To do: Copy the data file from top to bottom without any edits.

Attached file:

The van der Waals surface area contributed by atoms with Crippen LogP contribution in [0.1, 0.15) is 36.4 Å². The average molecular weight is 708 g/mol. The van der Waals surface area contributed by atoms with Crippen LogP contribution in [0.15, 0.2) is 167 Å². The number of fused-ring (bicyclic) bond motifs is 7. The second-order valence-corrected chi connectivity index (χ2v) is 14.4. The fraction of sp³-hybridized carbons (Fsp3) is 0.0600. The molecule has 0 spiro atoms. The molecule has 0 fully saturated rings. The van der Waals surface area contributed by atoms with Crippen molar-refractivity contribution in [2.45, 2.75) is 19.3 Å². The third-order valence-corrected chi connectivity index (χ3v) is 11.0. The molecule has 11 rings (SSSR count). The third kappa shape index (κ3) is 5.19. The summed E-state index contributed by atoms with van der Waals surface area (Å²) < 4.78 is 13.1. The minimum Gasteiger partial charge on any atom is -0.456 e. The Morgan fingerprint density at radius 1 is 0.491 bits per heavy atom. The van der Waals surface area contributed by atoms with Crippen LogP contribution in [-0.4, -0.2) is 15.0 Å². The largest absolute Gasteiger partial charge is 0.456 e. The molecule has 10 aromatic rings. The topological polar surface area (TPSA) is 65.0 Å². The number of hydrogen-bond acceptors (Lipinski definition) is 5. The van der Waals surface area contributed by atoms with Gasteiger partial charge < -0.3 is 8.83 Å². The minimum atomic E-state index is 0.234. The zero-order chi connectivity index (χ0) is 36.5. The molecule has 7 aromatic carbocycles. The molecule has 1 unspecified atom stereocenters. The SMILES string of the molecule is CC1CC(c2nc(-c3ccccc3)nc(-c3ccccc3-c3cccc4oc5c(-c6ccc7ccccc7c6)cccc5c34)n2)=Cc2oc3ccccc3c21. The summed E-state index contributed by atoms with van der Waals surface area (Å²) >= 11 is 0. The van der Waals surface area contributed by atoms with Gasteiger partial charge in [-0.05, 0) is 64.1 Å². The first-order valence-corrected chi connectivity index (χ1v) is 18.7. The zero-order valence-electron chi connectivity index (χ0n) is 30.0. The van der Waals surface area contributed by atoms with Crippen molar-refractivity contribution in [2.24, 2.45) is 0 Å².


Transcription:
The van der Waals surface area contributed by atoms with Crippen LogP contribution in [0.1, 0.15) is 36.4 Å². The average molecular weight is 708 g/mol. The van der Waals surface area contributed by atoms with Crippen LogP contribution in [0.15, 0.2) is 167 Å². The number of fused-ring (bicyclic) bond motifs is 7. The second-order valence-corrected chi connectivity index (χ2v) is 14.4. The fraction of sp³-hybridized carbons (Fsp3) is 0.0600. The molecule has 0 spiro atoms. The molecule has 0 fully saturated rings. The van der Waals surface area contributed by atoms with Crippen molar-refractivity contribution in [2.45, 2.75) is 19.3 Å². The third-order valence-corrected chi connectivity index (χ3v) is 11.0. The molecule has 11 rings (SSSR count). The third kappa shape index (κ3) is 5.19. The summed E-state index contributed by atoms with van der Waals surface area (Å²) < 4.78 is 13.1. The minimum Gasteiger partial charge on any atom is -0.456 e. The Morgan fingerprint density at radius 1 is 0.491 bits per heavy atom. The van der Waals surface area contributed by atoms with Crippen LogP contribution in [-0.4, -0.2) is 15.0 Å². The largest absolute Gasteiger partial charge is 0.456 e. The molecule has 10 aromatic rings. The topological polar surface area (TPSA) is 65.0 Å². The number of hydrogen-bond acceptors (Lipinski definition) is 5. The van der Waals surface area contributed by atoms with Gasteiger partial charge < -0.3 is 8.83 Å². The minimum atomic E-state index is 0.234. The zero-order chi connectivity index (χ0) is 36.5. The molecule has 7 aromatic carbocycles. The molecule has 1 unspecified atom stereocenters. The SMILES string of the molecule is CC1CC(c2nc(-c3ccccc3)nc(-c3ccccc3-c3cccc4oc5c(-c6ccc7ccccc7c6)cccc5c34)n2)=Cc2oc3ccccc3c21. The summed E-state index contributed by atoms with van der Waals surface area (Å²) >= 11 is 0. The van der Waals surface area contributed by atoms with Gasteiger partial charge in [-0.05, 0) is 64.1 Å². The first-order valence-corrected chi connectivity index (χ1v) is 18.7. The zero-order valence-electron chi connectivity index (χ0n) is 30.0. The van der Waals surface area contributed by atoms with Crippen molar-refractivity contribution in [2.24, 2.45) is 0 Å².